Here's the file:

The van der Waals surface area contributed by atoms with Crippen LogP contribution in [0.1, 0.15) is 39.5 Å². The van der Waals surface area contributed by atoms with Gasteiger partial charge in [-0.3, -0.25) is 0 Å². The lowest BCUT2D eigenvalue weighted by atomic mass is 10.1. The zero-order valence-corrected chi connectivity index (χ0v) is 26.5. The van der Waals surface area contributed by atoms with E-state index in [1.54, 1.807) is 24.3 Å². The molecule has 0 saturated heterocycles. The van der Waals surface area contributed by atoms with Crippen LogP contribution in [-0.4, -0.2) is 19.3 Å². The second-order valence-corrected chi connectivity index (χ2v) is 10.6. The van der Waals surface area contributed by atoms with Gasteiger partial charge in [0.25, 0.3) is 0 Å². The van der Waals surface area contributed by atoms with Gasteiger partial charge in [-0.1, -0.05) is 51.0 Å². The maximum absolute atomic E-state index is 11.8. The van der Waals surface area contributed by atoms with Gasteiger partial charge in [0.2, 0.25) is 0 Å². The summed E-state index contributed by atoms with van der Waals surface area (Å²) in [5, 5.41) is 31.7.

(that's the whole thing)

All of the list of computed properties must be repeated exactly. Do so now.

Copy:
The van der Waals surface area contributed by atoms with Crippen LogP contribution in [0.1, 0.15) is 39.5 Å². The van der Waals surface area contributed by atoms with Gasteiger partial charge in [-0.3, -0.25) is 0 Å². The lowest BCUT2D eigenvalue weighted by atomic mass is 10.1. The zero-order valence-corrected chi connectivity index (χ0v) is 26.5. The van der Waals surface area contributed by atoms with E-state index in [1.54, 1.807) is 24.3 Å². The molecule has 0 saturated heterocycles. The van der Waals surface area contributed by atoms with Crippen LogP contribution in [-0.4, -0.2) is 19.3 Å². The second-order valence-corrected chi connectivity index (χ2v) is 10.6. The van der Waals surface area contributed by atoms with Gasteiger partial charge in [0.25, 0.3) is 0 Å². The van der Waals surface area contributed by atoms with Gasteiger partial charge in [-0.1, -0.05) is 51.0 Å². The maximum absolute atomic E-state index is 11.8. The van der Waals surface area contributed by atoms with Gasteiger partial charge in [0.2, 0.25) is 0 Å². The summed E-state index contributed by atoms with van der Waals surface area (Å²) in [5, 5.41) is 31.7.